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‘The whole hallway was flooded’: Toilet causes dorm damage

“I was out with some friends walking around and I received a text in our hall group chat and this one was a picture of the hallway covered in water. The whole hallway was flooded,” said Eddie Browne (’27). Browne’s room was at the end of the pool of water, so he thought that his room would be safe from significant damage. However, on arrival back to his dorm, he saw that this was not the case.  

Two days before Family Weekend on the night of Nov. 1, the dorm rooms on the third floor of Holt Hall began to flood due to a plumbing issue. Between 10:30 p.m. and 11 p.m., Holt Hall residents were alerted to the issue through various outlets, including a dorm group chat and Snapchat. 

“There was a lot of water on the floor. campus safety was there —they got there quite quickly —and they turned the water off,” said Browne.  

When the water began flooding out of the toilet, students started to come and investigate the commotion, one of which was Matt Dorsey (‘27). “Me, my friend and my roommate, were on the second floor below and we go upstairs, and I see my RA and a couple of other residents in the hall. Half the floor was covered in water.”  

“The issue was caused by a bad diaphragm in the toilet flush valve, and a clogged toilet,” said Assistant Vice President of Facilities Services Jeremy Williamson. “When the toilet was flushed with the clog, it caused the water to flow out of the toilet, flooding the floor.”  

Both Facilities and Campus Security made efforts to rectify the situation. Williamson described the measures that were taken to fix the issue, and explained that they “Shut off the water, cleared the clogged toilet, and replaced the defective part. The affected spaces were cleaned and sanitized within hours of the incident.”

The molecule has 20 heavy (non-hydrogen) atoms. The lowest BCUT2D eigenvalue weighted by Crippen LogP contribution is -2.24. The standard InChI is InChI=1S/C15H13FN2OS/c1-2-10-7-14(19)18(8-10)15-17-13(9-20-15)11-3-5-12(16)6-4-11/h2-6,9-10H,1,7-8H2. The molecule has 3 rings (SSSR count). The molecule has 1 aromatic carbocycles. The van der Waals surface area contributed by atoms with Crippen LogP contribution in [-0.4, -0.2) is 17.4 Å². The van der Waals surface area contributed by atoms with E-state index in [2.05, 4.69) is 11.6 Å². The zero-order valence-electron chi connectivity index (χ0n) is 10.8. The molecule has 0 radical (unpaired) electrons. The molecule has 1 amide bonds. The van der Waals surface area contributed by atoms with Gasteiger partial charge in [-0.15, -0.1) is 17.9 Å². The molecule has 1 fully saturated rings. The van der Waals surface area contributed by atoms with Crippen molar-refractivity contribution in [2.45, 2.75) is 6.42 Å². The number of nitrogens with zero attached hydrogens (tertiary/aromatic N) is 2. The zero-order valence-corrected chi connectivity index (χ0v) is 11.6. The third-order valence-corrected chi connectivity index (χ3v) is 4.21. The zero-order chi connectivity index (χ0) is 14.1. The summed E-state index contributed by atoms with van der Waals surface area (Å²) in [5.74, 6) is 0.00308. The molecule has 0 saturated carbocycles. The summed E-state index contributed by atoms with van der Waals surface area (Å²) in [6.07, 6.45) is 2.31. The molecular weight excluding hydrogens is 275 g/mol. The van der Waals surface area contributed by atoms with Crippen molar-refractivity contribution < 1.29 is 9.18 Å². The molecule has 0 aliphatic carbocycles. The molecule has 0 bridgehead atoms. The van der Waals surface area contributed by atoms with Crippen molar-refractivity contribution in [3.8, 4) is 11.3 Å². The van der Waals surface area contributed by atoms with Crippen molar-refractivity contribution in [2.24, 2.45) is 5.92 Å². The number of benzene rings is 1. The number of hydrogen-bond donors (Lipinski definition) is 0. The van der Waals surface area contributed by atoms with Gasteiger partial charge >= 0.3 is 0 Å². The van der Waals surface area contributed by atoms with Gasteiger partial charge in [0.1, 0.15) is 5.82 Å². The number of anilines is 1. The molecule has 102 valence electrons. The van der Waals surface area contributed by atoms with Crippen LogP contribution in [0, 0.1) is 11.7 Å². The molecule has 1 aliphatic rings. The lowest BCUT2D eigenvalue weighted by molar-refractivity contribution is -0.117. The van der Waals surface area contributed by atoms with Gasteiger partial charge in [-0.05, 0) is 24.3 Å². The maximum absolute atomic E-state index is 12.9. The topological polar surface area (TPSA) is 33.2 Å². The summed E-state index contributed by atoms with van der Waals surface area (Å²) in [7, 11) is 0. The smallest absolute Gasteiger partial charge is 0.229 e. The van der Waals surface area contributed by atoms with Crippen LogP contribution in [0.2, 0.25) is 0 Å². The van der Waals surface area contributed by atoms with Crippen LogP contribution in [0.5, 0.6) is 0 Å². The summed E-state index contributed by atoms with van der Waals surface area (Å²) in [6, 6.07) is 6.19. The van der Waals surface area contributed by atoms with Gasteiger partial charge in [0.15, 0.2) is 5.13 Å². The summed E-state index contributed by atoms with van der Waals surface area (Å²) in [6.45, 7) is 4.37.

Campus Security helped students affected by the issue to fill out incident reports. They encouraged students to give a rough estimate of the potential damages.  

“They told me to give a rough idea of the damage and the costs of it. The campus safety officer who was in Holt told me to put down anything that was wet even if you don’t know if it was damaged or if you think its damaged,” said Browne.   

Many students have communicated their concerns about the dorms on campus.  

 “Holt is very old and the only thing that is really updated are the floors in Holt. The bathrooms are in a really bad state of disrepair — they are very old. It’s hard for the custodial staff to clean them because they are just dirty from being so old,” said Matt Dorsey (‘27). “Any projects that would update the housing on campus would be amazing.”  

Holt Hall was originally scheduled to be taken offline this academic year as part of larger construction efforts on campus. Ultimately, Holt Hall reopened to students in the fall following concerns about housing over the campus’ largest freshman class to date, but it will be taken offline ahead of the 2024-2025 academic year.  

When asked about if the issue shifted his perception of Rollins, Browne said, “it doesn’t affect how I see the school itself—maybe housing a little bit—but housing this year is very complicated.”  

Facilities Services have been working to manage issues like the Holt flooding as they arise.  

“Nothing could have been done to predict or ensure a different outcome. Each summer the residence halls receive routine maintenance for all plumbing equipment,” said Williamson.  

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